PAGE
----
Chelsea can’t escape the drama. Just when it seemed like they had a chance to knock off Manchester City, all hell broke loose. Kepa Arrizabalaga’s refusal to come off at the end of extra time canceled out the goodwill the Blues earned over the previous 120 minutes of disciplined football.
It left manager Maurizio Sarri – who showed rare flexibility in Sunday’s League Cup final – with more questions to answer. He had responded to criticism of his tactics with refreshing proactiveness at Wembley, even granting the ostracized Callum Hudson-Odoi and Ruben Loftus-Cheek meaningful minutes over Gonzalo Higuain and Mateo Kovacic, and yet it still wasn’t enough to stem the tide against him.
Kepa’s impetuousness undermined Sarri’s authority and ultimately took away from what could’ve been a building block of a performance.
Chelsea did a fantastic job against a City side that carved them up just a few weeks ago. They learned their lessons from that 6-0 shellacking at the Etihad on Feb. 10, forgoing the rigorous pressing and open play for a more responsible approach. Sarri now knew that going toe-to-toe with one of the most talented teams in football was a bad idea.
Sarri should’ve felt prouder after the match. Holding City to a 0-0 draw and losing on penalties is nothing to be ashamed of. Chelsea were much more composed and comfortable within themselves, giving City little away for free. They limited Pep Guardiola’s men to just three shots on target and nearly made them pay on the counterattack. It helped that City miscued an uncharacteristic number of crosses and passes, but Chelsea made it hard for them to find passing lanes. Space was at a premium.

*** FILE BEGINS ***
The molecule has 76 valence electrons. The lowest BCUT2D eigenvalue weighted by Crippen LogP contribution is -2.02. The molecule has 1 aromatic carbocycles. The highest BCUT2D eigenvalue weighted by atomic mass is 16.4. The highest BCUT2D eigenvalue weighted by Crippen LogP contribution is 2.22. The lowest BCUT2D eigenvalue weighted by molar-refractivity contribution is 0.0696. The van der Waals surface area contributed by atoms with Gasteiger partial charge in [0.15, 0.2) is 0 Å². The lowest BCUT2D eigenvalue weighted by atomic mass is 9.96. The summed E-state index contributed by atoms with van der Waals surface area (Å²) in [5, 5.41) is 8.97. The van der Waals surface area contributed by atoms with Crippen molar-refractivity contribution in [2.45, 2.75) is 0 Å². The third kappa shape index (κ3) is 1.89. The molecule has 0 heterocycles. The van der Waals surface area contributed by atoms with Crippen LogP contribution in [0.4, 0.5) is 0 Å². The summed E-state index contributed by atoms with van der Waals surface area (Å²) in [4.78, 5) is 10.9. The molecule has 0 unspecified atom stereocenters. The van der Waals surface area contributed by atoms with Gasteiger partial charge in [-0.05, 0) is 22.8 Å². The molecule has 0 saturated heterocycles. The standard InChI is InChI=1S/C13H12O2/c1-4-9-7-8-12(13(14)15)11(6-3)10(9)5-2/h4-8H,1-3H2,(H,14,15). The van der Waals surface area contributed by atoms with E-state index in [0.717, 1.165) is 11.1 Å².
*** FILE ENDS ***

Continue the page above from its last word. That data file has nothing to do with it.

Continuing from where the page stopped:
The fact that Sarri sacrificed possession for pragmatism is a big deal. He’s widely known for his stubborn commitment to the same players and system, but Sunday’s final forced Sarri to adapt.
Maybe it was the sense of moment that changed Sarri. He’s never won a trophy as a senior manager, and the opportunity to end that barren run may have convinced the Italian to alter his ways. Or maybe the 6-0 defeat scared Sarri into another course of action.
Whatever the motivation, it was an encouraging sign. Sarri showed on Sunday he can be more than a 4-3-3 merchant and that he can preach more than high-octane football.
The evidence on the pitch suggests Sarri does indeed have control over Chelsea. Kepa’s disobedience may make it seem like the manager has lost his authority, but Sunday’s performance is proof that the players can follow Sarri’s orders. He’s looking at the game objectively, and that’s an important development.
Too bad it’s being overshadowed by a 24-year-old’s unruly behavior. Even if it was a misunderstanding, there’s no denying the unnecessary drama it’s brought upon the club.